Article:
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Twins thriving five years after separation surgery at Driscoll Children's Hospital

Their surgery came 11 months after their birth. They were born as a set of triplets.

CORPUS CHRISTI, Texas — Monday marks the five year anniversary of the day that a set of conjoined twin girls named Ximena and Scarlett Torres of Brownsville were surgically separated at Driscoll Children's Hospital. It was as you may remember, a history making surgery.

We are happy to report the girls are doing just fine, and are full of energy, laughter, and smiles.

The girls were joined at the pelvis. Their surgery came 11 months after their birth. They were actually born as a set of triplets. Their sister is also said to be doing fine.

A massive team of doctors spent months preparing for the surgery. In all, there were 45 health care professionals involved in the process.

Of course, their specialized care continues.

"You are not sure if they are going to walk, not sure how they are going to do, you are worried about all these other functions, bladder, bowl functions, feeding, and then you see this progress, and then you see them in your office running around, interacting," said Haroon Patel who is a pediatric surgeon at Driscoll Children's Hospital.

A picture of the girls was taken during a recent routine checkup at Driscoll's specialty clinic in Harlingen.

Credit: 3News

The girls were there along with their triplet sister Catalina and their younger sister Lucia.

By the way, the odds of having conjoined twins in a triplet birth, is one in 50 million.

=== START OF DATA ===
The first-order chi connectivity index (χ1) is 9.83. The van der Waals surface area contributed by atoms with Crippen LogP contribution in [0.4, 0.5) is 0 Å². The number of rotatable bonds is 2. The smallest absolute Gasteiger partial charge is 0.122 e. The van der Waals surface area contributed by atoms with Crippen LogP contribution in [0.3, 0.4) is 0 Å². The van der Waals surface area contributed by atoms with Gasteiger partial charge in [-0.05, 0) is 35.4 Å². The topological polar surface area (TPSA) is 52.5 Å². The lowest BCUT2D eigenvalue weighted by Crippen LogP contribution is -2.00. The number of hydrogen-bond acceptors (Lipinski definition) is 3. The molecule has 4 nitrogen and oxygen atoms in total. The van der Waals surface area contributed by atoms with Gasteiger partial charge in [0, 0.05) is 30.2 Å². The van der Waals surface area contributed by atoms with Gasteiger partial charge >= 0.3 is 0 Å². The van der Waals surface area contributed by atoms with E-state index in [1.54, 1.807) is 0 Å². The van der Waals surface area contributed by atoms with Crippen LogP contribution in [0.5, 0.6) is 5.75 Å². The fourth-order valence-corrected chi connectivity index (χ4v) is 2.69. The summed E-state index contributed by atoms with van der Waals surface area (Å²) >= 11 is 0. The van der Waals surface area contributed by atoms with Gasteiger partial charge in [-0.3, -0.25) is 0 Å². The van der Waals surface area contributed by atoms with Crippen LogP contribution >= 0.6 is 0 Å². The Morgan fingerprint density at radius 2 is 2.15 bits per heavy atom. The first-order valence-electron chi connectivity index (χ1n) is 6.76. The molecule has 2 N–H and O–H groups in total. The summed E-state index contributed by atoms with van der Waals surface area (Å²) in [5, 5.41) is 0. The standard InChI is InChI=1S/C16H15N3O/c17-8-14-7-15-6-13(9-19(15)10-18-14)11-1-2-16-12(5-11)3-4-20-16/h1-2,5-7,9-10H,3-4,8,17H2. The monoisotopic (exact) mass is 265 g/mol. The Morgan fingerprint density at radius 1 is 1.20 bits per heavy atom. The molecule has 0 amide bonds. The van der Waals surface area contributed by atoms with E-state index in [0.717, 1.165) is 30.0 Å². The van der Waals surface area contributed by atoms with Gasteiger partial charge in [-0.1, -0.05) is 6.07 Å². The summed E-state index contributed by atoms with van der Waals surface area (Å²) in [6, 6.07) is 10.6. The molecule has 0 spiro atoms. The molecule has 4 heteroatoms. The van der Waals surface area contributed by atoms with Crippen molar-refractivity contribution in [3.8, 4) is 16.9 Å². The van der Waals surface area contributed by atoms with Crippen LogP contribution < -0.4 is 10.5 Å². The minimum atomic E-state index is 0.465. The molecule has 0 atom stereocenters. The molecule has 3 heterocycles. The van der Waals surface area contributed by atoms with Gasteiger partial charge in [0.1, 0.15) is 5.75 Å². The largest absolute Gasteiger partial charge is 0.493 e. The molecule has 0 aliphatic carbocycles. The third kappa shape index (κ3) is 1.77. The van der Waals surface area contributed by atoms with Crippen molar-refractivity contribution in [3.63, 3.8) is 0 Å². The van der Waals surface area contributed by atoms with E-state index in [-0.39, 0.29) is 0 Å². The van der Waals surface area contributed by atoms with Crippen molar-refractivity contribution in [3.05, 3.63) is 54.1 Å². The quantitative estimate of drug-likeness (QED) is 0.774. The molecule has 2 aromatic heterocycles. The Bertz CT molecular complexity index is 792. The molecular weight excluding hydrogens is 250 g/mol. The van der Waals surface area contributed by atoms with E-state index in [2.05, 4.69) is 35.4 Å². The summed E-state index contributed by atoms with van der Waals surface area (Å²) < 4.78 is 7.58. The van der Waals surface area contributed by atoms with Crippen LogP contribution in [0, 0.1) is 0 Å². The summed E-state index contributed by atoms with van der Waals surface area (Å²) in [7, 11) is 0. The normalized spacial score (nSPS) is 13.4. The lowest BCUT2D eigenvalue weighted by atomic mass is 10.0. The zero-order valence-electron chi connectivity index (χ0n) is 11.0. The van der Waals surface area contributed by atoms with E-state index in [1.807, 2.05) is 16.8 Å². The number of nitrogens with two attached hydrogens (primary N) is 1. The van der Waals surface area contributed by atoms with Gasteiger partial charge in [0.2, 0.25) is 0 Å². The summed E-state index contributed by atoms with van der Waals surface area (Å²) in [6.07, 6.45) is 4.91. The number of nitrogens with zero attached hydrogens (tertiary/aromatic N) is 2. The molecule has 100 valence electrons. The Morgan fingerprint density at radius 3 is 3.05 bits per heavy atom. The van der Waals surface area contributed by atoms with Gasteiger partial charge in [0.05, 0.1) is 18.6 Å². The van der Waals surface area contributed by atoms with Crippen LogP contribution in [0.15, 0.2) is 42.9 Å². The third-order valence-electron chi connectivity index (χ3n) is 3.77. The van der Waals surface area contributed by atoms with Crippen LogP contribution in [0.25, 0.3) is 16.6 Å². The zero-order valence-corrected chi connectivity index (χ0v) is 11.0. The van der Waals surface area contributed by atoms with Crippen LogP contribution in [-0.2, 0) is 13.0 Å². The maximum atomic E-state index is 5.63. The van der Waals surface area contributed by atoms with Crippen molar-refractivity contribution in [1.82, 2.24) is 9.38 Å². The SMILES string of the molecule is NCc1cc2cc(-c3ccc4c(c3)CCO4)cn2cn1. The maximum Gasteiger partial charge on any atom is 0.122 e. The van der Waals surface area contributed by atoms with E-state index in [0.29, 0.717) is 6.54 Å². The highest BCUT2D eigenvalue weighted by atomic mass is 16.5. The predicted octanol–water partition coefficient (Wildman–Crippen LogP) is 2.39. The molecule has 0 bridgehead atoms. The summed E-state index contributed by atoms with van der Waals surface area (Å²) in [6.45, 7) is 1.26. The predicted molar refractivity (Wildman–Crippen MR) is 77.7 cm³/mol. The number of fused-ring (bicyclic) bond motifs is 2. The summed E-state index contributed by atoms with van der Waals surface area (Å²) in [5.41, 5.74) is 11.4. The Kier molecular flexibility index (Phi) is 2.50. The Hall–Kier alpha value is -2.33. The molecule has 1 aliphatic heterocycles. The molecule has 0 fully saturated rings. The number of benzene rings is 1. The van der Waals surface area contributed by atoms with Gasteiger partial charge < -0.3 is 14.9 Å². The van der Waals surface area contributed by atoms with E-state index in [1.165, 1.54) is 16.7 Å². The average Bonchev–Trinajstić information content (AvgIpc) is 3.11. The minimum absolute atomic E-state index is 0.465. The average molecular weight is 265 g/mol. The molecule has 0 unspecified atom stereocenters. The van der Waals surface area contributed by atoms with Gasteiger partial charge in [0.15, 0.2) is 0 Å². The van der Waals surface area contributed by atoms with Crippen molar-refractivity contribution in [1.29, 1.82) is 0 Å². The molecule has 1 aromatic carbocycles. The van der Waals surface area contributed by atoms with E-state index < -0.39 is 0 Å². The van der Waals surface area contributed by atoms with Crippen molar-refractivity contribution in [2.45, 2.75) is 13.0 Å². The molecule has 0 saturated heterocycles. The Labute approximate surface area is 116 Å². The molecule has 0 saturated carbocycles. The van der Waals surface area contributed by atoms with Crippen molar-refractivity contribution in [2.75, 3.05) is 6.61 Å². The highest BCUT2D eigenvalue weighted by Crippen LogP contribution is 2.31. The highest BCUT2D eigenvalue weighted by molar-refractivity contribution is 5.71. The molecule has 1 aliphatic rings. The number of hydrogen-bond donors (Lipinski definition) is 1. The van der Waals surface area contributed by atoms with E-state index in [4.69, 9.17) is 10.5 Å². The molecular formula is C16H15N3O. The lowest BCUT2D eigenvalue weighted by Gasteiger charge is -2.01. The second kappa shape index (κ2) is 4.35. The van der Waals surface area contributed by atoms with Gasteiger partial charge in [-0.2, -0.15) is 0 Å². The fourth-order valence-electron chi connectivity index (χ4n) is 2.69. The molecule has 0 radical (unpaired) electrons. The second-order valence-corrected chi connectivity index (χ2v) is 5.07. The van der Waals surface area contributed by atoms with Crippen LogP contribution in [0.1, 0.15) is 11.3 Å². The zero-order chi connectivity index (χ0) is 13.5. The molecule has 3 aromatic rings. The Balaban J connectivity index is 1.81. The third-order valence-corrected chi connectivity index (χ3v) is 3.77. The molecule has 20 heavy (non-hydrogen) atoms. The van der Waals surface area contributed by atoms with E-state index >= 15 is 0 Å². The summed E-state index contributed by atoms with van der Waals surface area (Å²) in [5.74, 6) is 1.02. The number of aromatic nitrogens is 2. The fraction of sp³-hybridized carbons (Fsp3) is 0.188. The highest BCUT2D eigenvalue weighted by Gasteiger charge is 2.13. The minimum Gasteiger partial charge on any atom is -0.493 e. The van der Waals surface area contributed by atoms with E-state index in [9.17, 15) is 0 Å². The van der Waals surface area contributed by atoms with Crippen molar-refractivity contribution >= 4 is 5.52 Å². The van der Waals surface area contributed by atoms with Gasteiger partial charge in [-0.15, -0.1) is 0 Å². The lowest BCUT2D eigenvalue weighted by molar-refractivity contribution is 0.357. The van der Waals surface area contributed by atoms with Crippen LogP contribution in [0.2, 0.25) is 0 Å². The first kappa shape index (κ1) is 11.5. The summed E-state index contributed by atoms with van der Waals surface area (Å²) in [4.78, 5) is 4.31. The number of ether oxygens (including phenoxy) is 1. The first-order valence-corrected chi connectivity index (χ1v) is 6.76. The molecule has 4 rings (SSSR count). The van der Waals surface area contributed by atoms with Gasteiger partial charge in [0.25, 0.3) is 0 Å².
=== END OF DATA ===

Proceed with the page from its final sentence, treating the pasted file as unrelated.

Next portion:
The girls' mother Silvia Herandez-Ambriz was naturally worried about their future.

"I knew they were going to be strong, because since the moment I saw them for the first time, they always fought for their lives," said Herandez-Ambriz.

"To date, there has never been a survival of a set of conjoined twins in a triple pregnancy," said pediatric surgeon Haroon Patel at Driscoll Children's Hospital.

Dr. Patel said he did not know if the girls would ever walk. Patel led the procedure, hoping to give the girls a normal life.

"Someone was looking out for us because every step of the way not just the separation, but even beyond their recovery time, was well ahead of schedule," said Dr. Patel.

The girls would undergo extensive rehabilitation. Five years later, the two continuing to overcome all the odds stacked against them.

Their specialized care is expected to continue over the years as they grow in what doctors describe will be a lifelong relationship.

"They are going to have ongoing medical needs, and part of that is just the fact that they were ye big and now they are that big and things change," said Patel.

Today, the smiles on their faces say it all.

The girl's mother said she was forever grateful to the health care team at Driscoll.

"I think the doctors gave them a second life.  A second chance to live," said Silvia Herandez-Ambriz.

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